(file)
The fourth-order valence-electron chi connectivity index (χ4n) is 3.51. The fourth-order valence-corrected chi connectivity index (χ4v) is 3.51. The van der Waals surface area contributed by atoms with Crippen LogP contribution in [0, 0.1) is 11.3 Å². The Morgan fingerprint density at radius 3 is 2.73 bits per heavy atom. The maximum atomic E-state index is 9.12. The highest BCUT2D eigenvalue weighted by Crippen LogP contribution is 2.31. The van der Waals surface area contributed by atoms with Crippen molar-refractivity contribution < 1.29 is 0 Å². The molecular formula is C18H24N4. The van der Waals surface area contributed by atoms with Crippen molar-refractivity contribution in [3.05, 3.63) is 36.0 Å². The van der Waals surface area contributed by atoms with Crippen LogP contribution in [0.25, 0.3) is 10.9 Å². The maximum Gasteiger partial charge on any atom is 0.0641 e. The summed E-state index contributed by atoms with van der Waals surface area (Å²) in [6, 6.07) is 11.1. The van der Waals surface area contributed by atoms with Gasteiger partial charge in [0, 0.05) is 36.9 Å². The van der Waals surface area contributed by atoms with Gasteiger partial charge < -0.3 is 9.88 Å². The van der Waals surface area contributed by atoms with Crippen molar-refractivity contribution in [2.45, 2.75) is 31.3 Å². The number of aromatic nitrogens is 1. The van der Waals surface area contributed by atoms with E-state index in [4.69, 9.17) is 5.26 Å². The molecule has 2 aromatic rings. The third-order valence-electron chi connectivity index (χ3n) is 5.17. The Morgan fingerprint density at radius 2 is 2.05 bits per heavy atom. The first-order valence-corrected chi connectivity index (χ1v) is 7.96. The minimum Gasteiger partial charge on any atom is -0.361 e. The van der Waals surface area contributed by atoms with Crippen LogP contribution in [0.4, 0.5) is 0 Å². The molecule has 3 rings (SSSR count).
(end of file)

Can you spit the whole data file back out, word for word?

The fourth-order valence-electron chi connectivity index (χ4n) is 3.51. The fourth-order valence-corrected chi connectivity index (χ4v) is 3.51. The van der Waals surface area contributed by atoms with Crippen LogP contribution in [0, 0.1) is 11.3 Å². The Morgan fingerprint density at radius 3 is 2.73 bits per heavy atom. The maximum atomic E-state index is 9.12. The highest BCUT2D eigenvalue weighted by Crippen LogP contribution is 2.31. The van der Waals surface area contributed by atoms with Crippen molar-refractivity contribution < 1.29 is 0 Å². The molecular formula is C18H24N4. The van der Waals surface area contributed by atoms with Crippen molar-refractivity contribution in [3.05, 3.63) is 36.0 Å². The van der Waals surface area contributed by atoms with Crippen LogP contribution in [0.25, 0.3) is 10.9 Å². The maximum Gasteiger partial charge on any atom is 0.0641 e. The summed E-state index contributed by atoms with van der Waals surface area (Å²) in [6, 6.07) is 11.1. The van der Waals surface area contributed by atoms with Gasteiger partial charge in [0, 0.05) is 36.9 Å². The van der Waals surface area contributed by atoms with Gasteiger partial charge < -0.3 is 9.88 Å². The van der Waals surface area contributed by atoms with Crippen molar-refractivity contribution in [2.45, 2.75) is 31.3 Å². The number of aromatic nitrogens is 1. The van der Waals surface area contributed by atoms with E-state index in [4.69, 9.17) is 5.26 Å². The molecule has 2 aromatic rings. The third-order valence-electron chi connectivity index (χ3n) is 5.17. The Morgan fingerprint density at radius 2 is 2.05 bits per heavy atom. The first-order valence-corrected chi connectivity index (χ1v) is 7.96. The minimum Gasteiger partial charge on any atom is -0.361 e. The van der Waals surface area contributed by atoms with Crippen LogP contribution in [0.4, 0.5) is 0 Å². The molecule has 3 rings (SSSR count).